by , Ranger
Greg Dodge is a professional naturalist as well as a writer, videographer and producer of natural history DVDs. His images have been used in various TV productions, museum displays, and corporate videos. Above all, he has a fascination and passion for all things natural.
Stop by and say hello Tuesday thru Saturday in Explore the Wild, Catch the Wind, or on the Dino Trail.

Goings on

December 3rd, 2012

This Eastern Phoebe is perched on one of the poles surrounding the Sail Boat Pond. It spies something down below.

Landing on the wall around the pond, the bird searches the water’s surface.

The bird flies off with a snack in its beak after a quick grab at an insect on or just above the water’s surface.

I like Phoebes. Phoebes are interesting birds. They almost constantly flick their tails forward and backward. They are flycatchers. They capture most of their food on the wing, both the bird and their prey items, that is to say they catch flying insects inflight. They are cold tolerant, meaning they can winter farther north than other flycatchers.

Not all, but some of the birds that nest in our area remain here the entire winter. They manage to find food during some of the coldest days of winter, mainly by utilizing the north sides of fields and edges where the low winter sun creates warm microclimates. These relatively warm areas allow the bird’s prey items to become or remain active while the rest of the landscape may be frozen.

They can, and do, eat other food, such as small fruits and berries as well as some seeds. A study done in 1912 by Proffessor F. E. L. Beal (that’s Professor Foster Ellenborough Lascelles Beal) found in the stomachs of 370 individuals, “…89.23 percent of animal matter to 10.77 of vegetable.”

The professor found that throughout the year, the majority of the animal matter consisted of hymenoptera (sawflies, bees, wasps…), the rest, various other flying insects. The vegetable matter consisted of small fruits and seeds. The bulk of the vegetable matter was taken, “in the fall, winter, and early spring months,” which is consistent with the availability of flying insects during those seasons.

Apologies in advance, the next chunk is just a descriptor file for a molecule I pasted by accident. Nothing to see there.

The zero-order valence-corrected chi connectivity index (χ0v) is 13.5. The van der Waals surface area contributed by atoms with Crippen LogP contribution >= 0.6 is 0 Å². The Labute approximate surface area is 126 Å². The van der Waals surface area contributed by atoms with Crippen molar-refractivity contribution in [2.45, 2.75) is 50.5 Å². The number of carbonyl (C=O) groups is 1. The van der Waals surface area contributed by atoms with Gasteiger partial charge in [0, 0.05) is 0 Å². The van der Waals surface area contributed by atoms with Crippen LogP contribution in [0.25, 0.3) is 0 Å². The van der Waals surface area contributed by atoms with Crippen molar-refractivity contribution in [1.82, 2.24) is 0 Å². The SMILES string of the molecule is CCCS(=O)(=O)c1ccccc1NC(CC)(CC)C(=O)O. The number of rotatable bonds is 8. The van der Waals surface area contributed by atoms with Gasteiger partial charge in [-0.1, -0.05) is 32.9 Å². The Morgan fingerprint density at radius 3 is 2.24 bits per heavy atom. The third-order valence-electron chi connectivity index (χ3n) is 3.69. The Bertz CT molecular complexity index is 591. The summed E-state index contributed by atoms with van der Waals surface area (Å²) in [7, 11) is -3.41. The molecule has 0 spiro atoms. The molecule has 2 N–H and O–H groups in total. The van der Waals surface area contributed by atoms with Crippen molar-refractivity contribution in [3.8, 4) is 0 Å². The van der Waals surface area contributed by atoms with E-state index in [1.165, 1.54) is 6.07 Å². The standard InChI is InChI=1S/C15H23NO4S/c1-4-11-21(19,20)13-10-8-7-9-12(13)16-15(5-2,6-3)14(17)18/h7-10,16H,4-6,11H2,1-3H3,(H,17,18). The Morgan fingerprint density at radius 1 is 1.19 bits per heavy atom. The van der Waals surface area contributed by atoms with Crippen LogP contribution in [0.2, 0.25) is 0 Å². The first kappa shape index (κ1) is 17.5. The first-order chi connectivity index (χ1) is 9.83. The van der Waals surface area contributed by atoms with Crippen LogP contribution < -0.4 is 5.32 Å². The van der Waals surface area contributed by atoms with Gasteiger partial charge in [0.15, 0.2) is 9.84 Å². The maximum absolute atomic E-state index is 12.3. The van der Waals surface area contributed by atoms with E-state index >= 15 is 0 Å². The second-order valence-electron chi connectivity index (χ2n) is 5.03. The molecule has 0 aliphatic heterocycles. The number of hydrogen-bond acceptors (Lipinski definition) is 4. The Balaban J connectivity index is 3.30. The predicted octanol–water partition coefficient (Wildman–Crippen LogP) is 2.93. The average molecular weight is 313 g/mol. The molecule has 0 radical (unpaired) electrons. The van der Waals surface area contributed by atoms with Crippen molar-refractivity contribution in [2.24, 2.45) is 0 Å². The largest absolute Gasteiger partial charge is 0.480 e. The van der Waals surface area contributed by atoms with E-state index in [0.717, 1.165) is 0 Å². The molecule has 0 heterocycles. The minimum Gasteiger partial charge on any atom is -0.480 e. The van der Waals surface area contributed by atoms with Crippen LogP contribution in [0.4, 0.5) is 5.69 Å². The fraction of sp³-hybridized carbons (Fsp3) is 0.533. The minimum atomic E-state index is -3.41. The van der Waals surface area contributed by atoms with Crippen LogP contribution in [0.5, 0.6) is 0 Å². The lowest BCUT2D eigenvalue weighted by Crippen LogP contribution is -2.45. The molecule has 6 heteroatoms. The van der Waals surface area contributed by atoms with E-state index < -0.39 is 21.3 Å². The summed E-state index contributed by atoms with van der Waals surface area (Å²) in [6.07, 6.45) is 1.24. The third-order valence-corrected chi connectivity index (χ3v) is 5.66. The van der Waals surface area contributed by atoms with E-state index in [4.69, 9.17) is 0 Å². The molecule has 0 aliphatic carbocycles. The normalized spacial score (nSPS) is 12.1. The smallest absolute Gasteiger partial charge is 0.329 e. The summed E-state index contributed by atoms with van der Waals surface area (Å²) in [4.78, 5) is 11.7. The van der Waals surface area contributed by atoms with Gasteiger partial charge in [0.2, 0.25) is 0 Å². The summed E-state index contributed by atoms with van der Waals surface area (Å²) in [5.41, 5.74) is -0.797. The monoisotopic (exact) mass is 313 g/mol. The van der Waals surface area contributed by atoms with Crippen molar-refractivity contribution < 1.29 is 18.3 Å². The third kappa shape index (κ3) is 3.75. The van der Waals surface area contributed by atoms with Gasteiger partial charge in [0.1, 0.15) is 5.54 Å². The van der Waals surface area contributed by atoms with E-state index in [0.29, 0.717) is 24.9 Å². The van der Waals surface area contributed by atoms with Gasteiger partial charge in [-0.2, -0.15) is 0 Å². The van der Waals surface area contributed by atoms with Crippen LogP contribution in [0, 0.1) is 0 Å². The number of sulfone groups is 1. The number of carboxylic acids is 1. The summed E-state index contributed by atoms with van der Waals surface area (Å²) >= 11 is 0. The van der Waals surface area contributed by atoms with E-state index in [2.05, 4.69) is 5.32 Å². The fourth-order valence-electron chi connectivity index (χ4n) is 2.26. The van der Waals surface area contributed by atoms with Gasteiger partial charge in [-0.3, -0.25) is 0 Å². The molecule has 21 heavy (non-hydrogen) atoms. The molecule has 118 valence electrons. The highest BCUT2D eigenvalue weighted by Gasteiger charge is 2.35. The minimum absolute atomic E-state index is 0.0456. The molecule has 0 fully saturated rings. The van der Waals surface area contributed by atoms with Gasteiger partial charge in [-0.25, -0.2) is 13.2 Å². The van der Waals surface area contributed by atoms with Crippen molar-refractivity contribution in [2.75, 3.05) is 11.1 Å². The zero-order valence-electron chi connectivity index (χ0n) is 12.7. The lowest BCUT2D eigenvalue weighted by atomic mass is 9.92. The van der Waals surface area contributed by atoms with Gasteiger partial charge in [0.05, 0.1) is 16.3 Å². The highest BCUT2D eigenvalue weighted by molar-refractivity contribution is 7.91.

Although there is a surprising amount of insect activity during winter, it can’t be easy to find flying insects during some of the coldest, grayest days of winter. So, the next time you’re out in Explore the Wild or Catch the Wind, or hiking along a field edge in winter, and you see a small brown-gray bird with a slight greenish wash to its undersides perched on a shrub, grass stem, or fence post nervously wagging its tail fore and aft, suddenly sally forth, snatch something out of the air and just as suddenly resume its perch, think of the trouble that this little bird has to go through just to sustain itself. It’s no quick trip to the grocery store for these birds.

I like Phoebes.

Enjoy!

 

Join the conversation:

  1. Great post. It’s hard not to like Phoebes!

    Posted by jennifer
  2. Ranger Comment :

    Thanks,

    Posted by Greg Dodge

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